Variable geometry FTT
By Tanguy Verhoosel | Friday 22 June 2012
The Europe of variable geometry took on a new dimension, on 22 June in Luxembourg, where the 27 finance ministers killed the European Commission’s proposal to introduce a financial transaction tax (FTT) throughout the EU.
This does not mean that the matter has been tossed into the dustbin of history, though: a “significant number” of member states support the launch of enhanced cooperation on the FTT, concluded the Danish Presidency at the close of a policy debate, which once again brought to light deep divisions in the EU club. Given the expectations in the public opinion and the risk of fragmentation of the single market that would result from the implementation of national measures, “enhanced cooperation is better than drawing a blank,” acknowledged resignedly Taxation Commissioner Algirdas Semeta.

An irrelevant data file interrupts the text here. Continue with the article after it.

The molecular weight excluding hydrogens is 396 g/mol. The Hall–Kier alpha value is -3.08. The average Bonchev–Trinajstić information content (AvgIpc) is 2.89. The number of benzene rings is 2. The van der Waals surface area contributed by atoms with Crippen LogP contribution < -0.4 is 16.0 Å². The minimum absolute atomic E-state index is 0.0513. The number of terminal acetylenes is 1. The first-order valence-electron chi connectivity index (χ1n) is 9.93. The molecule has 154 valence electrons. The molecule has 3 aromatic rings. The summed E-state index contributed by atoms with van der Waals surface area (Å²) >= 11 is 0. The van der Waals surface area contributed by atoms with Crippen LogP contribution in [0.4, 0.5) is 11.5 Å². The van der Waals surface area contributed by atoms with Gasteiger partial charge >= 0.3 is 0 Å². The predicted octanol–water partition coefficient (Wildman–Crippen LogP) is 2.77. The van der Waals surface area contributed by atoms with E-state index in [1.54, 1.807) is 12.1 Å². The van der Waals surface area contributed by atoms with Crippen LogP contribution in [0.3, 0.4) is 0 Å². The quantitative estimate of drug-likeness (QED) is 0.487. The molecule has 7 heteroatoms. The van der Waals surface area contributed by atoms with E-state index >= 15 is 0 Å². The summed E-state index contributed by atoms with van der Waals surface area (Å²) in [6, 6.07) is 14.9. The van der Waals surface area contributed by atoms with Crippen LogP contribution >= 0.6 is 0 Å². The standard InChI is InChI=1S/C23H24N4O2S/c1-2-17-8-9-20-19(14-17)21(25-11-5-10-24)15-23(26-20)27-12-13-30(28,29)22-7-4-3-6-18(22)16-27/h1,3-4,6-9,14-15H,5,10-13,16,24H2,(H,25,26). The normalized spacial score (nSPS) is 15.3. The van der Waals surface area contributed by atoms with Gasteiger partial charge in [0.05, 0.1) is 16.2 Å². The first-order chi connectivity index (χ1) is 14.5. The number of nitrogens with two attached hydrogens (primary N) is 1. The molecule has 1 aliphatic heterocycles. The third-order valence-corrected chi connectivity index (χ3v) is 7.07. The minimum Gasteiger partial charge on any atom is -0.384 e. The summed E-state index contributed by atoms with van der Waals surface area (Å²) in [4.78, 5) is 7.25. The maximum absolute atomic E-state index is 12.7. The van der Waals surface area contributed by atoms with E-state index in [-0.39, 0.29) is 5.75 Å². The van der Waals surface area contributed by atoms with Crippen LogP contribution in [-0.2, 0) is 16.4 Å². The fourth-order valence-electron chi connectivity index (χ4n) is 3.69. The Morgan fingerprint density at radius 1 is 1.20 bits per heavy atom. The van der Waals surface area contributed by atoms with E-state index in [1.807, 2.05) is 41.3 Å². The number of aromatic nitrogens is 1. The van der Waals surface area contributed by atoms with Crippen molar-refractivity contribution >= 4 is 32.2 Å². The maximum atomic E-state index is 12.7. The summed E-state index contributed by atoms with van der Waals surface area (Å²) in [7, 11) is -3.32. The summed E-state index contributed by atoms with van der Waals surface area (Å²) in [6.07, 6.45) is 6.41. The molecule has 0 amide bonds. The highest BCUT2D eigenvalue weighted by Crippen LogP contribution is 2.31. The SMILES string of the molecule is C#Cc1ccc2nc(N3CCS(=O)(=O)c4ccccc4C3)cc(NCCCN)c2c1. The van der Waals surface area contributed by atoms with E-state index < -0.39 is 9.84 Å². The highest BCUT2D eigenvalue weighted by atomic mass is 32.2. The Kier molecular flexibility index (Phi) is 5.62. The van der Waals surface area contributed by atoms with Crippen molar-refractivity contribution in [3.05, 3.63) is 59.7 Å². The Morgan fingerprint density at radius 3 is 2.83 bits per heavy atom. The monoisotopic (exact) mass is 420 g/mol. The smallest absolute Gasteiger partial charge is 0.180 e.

Enhanced cooperation is all the more welcome because Austria, one of the nine states (with Germany, France, Belgium, Spain, Greece, Slovenia, Portugal and Poland) which clearly called (more or less in the case of Warsaw) for this pioneer group to be set up, held up a serious threat: if an agreement cannot be found on enhanced cooperation, the Austrian parliament will not ratify the treaty establishing the European Stability Mechanism.